Boys Boys Boys: Hampden men get sexy for charity

Inside the hot new "Boys of Hampden" wall calendars

Playboy recently announced it would no longer publish images of nude women. (There's little point in putting soft porn in print when the internet offers easier and faster access to hard-core stuff.) Instead, the iconic men's magazine is shifting its focus to reported journalism and booze coverage—with some photos of scantily clad women tossed in for the purpose of turning dudes on.

So, with Hefner giving up nipples, pinup culture is now officially (if it wasn't already) purely vintage. What's odd is that "vintage" carries the connotation of good taste. For example, '90s fashions that were until recently considered cringe worthy have been retired for long enough to reappear in style. But if we're going to accept pinup as tasteful in 2015, the definition of "taste" in regard to hot pics must include equal representation. Dudes need to get naked, too.

Hampden—which is still, for now, a vintage hot spot in Baltimore, though some of its antique and vintage retailers have recently closed or moved—is already on it, and for a good cause beyond leveling the naked playing field. Three local business owners—Dr. Lou Catelli of Genco Pura LTD, chef Bernard Dehaene of the Corner Restaurant and Charcuterie Bar, and David Alima of The Charmery—got Hampden-based photographer Justin Tsucalas to shoot two wall calendars (the classic pinup format, aside from an old Playboy) full of nude, partially clothed, or otherwise sensually posed Hampden men. "Boys of Hampden" is safe for work, more or less, while the "Boys Gone Wild" edition is better suited for the bedroom. Officially launching this week, each calendar is $20; all proceeds go to the Hampden Family Center. The calendars are marked with the photographer's and models' birthdays, as well as Hampdenfest, Hats Off To Hampden, and the Mayor's Christmas Parade. And it's printed on nice, thick paper that will withstand all kinds of abuse.

Inside the non-"Gone Wild" edition, masculinity runs rampant—which, in another context (like life) might be annoying, but is totally acceptable here, even hot in a self-aware kind of way. It's all beards, beer, and bikes. In May, Union Craft Brewing's Kevin Blodger, Jon Zerivitz, and Adam Benesch grip their kegs, showing off their guns. Mr. September Nicholas Mulkey of Drudge Parlor exposes his torso, surrounded by hand tools, beneath the hog he's skillfully repairing.

A double-page spread between June and July shows The Charmery co-owner and Master Creamer (heh heh) David Alima wearing only (as far as we can tell) a black bow tie and denim apron as he seductively douses a dripping cone with rainbow sprinkles (this image also appears on the August page of "Gone Wild") and Baltimore's "Rat Czar" Matt Fouse reclining on a couch in stars-and-stripes sweats, his biceps and belly plastered with his oval rat bumper stickers.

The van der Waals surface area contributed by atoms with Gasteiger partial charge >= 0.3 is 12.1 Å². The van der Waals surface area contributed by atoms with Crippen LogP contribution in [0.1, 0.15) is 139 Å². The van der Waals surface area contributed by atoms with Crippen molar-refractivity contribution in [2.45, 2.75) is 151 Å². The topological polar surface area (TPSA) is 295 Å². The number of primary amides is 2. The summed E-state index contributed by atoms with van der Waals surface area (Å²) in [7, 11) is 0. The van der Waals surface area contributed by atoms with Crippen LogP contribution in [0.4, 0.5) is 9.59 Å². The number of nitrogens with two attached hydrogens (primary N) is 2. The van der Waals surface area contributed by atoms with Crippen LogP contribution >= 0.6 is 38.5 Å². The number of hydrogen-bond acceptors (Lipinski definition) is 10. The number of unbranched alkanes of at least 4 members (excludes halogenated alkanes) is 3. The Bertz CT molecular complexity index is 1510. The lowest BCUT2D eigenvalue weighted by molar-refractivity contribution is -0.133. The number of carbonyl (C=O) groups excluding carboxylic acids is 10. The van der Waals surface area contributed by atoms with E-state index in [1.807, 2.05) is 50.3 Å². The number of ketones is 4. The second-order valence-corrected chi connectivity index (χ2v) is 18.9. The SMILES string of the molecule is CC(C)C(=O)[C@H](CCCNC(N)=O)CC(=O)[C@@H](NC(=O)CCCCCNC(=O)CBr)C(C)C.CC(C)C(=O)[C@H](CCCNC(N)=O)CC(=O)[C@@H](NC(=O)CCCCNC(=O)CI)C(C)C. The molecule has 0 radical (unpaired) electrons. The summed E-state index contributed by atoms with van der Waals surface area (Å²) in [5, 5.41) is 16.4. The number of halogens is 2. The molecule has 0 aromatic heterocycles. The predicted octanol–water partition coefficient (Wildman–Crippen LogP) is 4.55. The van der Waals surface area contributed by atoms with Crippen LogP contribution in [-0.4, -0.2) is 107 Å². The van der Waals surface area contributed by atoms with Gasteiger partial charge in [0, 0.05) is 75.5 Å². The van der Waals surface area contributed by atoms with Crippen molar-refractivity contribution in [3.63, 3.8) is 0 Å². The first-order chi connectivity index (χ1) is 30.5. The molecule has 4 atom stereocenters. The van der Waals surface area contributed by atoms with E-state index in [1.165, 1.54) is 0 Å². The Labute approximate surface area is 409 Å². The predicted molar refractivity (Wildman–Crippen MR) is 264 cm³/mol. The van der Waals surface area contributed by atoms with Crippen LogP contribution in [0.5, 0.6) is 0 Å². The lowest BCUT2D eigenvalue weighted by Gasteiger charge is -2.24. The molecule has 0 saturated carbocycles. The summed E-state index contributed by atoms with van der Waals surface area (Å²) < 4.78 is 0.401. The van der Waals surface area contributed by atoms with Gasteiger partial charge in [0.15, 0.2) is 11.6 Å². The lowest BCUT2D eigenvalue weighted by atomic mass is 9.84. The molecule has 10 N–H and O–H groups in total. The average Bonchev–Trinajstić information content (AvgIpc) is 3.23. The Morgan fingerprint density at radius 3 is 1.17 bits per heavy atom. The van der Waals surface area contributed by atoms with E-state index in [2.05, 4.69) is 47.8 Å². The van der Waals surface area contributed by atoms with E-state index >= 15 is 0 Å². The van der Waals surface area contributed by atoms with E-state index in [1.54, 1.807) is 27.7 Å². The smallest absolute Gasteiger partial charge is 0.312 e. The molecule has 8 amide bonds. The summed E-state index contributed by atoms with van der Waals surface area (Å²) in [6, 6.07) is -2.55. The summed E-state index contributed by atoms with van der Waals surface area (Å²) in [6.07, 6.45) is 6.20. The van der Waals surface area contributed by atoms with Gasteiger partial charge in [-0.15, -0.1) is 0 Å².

October appropriately features the creepy crying-baby-masked Greg Hatem and Brian Henry of Bazaar. Amid their stuffed, dissected, X-rayed, and glass-cased wares, one of the partners holds a skull, Hamlet-like; the other, a disturbing baby doll. And then there's an utterly darling July photo of Charlotte Elliott's father-and-son duo Fred and Elliott Hays, inexplicably laughing at a book of "Classic Steam Trains" as they stand, dressed in kilts, in their beautifully chaotic bookstore.

I'm partial to the "Gone Wild" edition, and it has everything to do with the nudity. That, and the glorious cover, which bulges with the proud belly of Asian Taste's Mr. Ming, who dons a cowboy hat as he chugs a Heineken with two more in hand.

Few things are hotter than pizza, and this calendar features not one, but two nude dudes sitting in front of brick ovens. Mr. March Kelly Beckham poses in Paulie Gee's; the spiky-haired Joey Faiola on the counter in front of the brick oven at the Arthouse. Both are carefully and cruelly censored, like most of the models.

Mr. February is Gasman, Hampden's star toilet bowl racer. Shirtless and perched atop his pink motorized toilet bowl, he strikes a victory pose with his tiny Gasman doll, also wearing, of course, a gas mask and a red cape.

And then we get to May, the model of which, naturally, is Johnny May of Twenty20 Cycling Co. And he's totally naked (save for a hat and sneaks). On a bike. We're talking about biker butt here. So tight.

Perhaps even more immaculate than biker ass, though, is July. Here, chef Bernard poses on a mini-bike, which is perilously balanced atop the Corner Charcuterie's bar countertop. Dressed only in hot pink boxer shorts, he caresses a slab of cured meat with a knife like a violin, with a gaze that says, girl, I'm gonna feed you right. At the bottom of the page, Charm City Skin is credited with the model's waxing—which I can only presume refers to his scalp.

The back covers of both calendars tease "Ladies of Hampden," coming in 2017. For once, it's a good thing the guys came first.

Photographer Justin Tsucalas will present the "Boys of Hampden" calendars at Atomic Books on Nov. 12, with some of the models on hand for signing. For more information, visit atomicbooks.com.

Copyright © 2018, Baltimore City Paper, a Baltimore Sun Media Group publication | Privacy Policy
45°